The fruits of the rose, or hips, are usually discouraged from forming on our modern ornamental rose plants. Gardeners typically remove spent flowers from them to promote blooming before hips have the chance to develop. It's a pity not to reap their benefits, however, when the sweet-tangy fruits are so simple to harvest. Rose hips have long been used for making jam, jelly, syrup, sauce, puree and other flavorings. An old-time favorite is a piping hot cup of rose hip tea, brewed straight from the garden. Allow the spent flowers to remain on your rose plant until frost.
Preparing Fresh Rose Hips
Snip the stems of ripe hips from your rose plant right after the first seasonal frost, using sharp, clean scissors. The mature spheres will be bright red or orange, depending upon the rose variety. They'll feel slightly softened. Break the stems off at the hips.
Trim the stem and blossom ends off with sharp scissors. Cut the rose hips in half lengthwise. Scoop out the seeds and tiny hairs in the center with a small, blunt tool such as a chopstick.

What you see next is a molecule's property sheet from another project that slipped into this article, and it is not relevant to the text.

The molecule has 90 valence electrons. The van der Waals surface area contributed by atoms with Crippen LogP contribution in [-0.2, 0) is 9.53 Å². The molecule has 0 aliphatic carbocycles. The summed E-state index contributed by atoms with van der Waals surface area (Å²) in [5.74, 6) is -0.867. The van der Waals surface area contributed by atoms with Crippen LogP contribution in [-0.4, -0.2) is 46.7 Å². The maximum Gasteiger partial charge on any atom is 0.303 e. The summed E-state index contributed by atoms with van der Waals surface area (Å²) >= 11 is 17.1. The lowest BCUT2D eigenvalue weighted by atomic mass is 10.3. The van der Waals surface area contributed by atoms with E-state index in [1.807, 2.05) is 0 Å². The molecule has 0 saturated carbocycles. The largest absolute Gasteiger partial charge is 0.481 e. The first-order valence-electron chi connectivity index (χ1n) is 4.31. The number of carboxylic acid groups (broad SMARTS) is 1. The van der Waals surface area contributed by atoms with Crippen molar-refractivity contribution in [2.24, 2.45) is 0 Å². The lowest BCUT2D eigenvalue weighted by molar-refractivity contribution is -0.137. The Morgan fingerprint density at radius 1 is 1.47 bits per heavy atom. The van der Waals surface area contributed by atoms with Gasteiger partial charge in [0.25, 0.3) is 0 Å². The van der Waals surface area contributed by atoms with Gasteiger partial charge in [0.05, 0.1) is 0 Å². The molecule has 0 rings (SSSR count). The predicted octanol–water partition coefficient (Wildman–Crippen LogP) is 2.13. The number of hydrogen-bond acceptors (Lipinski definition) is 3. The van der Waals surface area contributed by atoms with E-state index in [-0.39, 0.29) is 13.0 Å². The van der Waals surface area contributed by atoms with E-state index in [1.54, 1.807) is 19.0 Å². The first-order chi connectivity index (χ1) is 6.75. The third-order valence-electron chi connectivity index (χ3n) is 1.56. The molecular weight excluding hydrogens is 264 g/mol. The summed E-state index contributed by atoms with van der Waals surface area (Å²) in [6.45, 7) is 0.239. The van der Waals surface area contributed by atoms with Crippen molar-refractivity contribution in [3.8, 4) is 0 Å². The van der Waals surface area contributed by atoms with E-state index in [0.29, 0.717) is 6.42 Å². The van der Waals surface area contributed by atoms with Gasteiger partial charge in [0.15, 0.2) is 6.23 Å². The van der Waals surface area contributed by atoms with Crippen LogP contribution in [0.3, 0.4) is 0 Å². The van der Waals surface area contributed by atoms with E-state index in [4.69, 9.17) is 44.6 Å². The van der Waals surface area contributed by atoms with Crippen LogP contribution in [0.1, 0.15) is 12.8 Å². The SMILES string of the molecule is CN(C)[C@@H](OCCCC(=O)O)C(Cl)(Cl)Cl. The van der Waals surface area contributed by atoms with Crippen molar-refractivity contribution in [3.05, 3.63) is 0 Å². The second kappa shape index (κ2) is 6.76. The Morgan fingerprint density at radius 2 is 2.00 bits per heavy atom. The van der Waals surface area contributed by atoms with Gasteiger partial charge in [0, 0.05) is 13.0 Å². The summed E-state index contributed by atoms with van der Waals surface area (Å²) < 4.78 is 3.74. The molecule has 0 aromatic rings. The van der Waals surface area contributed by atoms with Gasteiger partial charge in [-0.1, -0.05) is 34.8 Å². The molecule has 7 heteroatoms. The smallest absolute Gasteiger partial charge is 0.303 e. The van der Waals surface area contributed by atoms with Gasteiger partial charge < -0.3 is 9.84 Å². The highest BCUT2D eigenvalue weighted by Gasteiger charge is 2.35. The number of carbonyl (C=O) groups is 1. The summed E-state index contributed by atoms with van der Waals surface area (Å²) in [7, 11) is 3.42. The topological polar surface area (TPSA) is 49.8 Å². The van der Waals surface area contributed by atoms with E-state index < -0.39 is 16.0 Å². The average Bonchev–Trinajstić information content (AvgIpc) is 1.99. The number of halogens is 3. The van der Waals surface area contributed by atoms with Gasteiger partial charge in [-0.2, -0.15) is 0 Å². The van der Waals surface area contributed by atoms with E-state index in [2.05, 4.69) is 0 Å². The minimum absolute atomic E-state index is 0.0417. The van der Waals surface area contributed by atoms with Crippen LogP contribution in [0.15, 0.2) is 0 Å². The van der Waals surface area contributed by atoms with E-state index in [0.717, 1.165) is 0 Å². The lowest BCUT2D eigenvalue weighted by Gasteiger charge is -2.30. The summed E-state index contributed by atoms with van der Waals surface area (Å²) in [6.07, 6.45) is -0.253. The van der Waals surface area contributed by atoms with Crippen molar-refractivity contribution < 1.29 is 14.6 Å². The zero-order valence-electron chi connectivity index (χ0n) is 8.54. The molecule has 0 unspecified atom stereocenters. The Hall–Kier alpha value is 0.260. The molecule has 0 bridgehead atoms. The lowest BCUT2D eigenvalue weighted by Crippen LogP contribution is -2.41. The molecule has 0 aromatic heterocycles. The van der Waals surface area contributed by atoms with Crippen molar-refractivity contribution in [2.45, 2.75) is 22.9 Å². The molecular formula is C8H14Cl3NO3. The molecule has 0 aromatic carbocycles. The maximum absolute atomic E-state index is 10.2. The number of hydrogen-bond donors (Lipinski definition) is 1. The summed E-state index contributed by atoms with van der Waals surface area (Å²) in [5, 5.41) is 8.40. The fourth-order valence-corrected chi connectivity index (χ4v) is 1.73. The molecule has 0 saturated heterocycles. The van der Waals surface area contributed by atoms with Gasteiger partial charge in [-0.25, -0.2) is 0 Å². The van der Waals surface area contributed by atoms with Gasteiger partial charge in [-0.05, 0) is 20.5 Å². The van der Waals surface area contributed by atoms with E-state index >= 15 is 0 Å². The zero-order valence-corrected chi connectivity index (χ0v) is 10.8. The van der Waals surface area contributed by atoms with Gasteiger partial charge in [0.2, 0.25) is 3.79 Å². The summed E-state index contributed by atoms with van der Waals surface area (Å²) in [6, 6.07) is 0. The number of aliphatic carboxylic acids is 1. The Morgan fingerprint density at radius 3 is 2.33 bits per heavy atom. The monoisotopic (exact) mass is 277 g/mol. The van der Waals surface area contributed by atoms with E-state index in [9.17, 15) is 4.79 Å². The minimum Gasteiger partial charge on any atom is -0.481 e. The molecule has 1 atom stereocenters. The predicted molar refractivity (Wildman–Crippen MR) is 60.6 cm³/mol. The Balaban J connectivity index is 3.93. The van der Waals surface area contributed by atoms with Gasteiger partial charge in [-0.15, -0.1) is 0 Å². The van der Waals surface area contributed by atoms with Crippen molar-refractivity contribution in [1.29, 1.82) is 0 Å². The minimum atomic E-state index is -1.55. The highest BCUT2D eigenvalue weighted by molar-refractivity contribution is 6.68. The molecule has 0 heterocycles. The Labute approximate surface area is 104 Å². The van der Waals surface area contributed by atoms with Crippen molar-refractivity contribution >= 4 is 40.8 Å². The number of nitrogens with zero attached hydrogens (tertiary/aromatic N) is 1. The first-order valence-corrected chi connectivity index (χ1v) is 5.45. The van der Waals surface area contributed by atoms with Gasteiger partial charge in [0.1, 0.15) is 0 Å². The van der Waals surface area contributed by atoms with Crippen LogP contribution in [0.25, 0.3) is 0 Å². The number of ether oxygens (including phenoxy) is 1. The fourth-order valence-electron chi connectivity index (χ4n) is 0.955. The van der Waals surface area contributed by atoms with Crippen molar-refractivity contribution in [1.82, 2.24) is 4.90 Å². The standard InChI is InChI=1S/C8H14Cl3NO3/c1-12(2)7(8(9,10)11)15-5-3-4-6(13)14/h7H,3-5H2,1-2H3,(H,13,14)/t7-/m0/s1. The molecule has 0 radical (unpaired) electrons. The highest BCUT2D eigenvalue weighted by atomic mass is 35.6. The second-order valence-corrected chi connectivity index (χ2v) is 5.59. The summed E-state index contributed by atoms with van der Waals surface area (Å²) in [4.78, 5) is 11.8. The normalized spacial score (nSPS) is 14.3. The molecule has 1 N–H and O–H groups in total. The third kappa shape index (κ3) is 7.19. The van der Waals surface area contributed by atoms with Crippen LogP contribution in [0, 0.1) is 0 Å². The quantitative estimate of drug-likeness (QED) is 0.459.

Rinse the cleaned hips under cold running water. They're ready for fresh preparations as they are, or dry and store them for future use.
Storing Rose Hips
Remove the blossom and stem ends with sharp, clean scissors. Spread the hips out in a single layer on paper towels and allow them to air-dry at room temperature. They're ready to process when the skins begin to shrivel.
Halve the hips lengthwise and scrape out the seeds and little hairs inside. Rinse under cold running water and drain well in a colander. Allow them to air-dry completely.
Set the rose hips on screening in a single layer with plenty of space in between them so that they're not touching each other. Place them in a dark, warm, dry spot until they resemble raisins or dried dates.
Refrigerate the dried rose hips in sealable plastic food bags for several months, or freeze indefinitely.
About this Author
Axl J. Amistaadt began as a part-time amateur freelance writer in 1985, turned professional in 2005, and became a full-time writer in 2007. Amistaadt’s major focus is publishing material for GardenGuides. Areas of expertise include home gardening, horticulture, alternative and home remedies, pets, wildlife, handcrafts, cooking, and juvenile science experiments.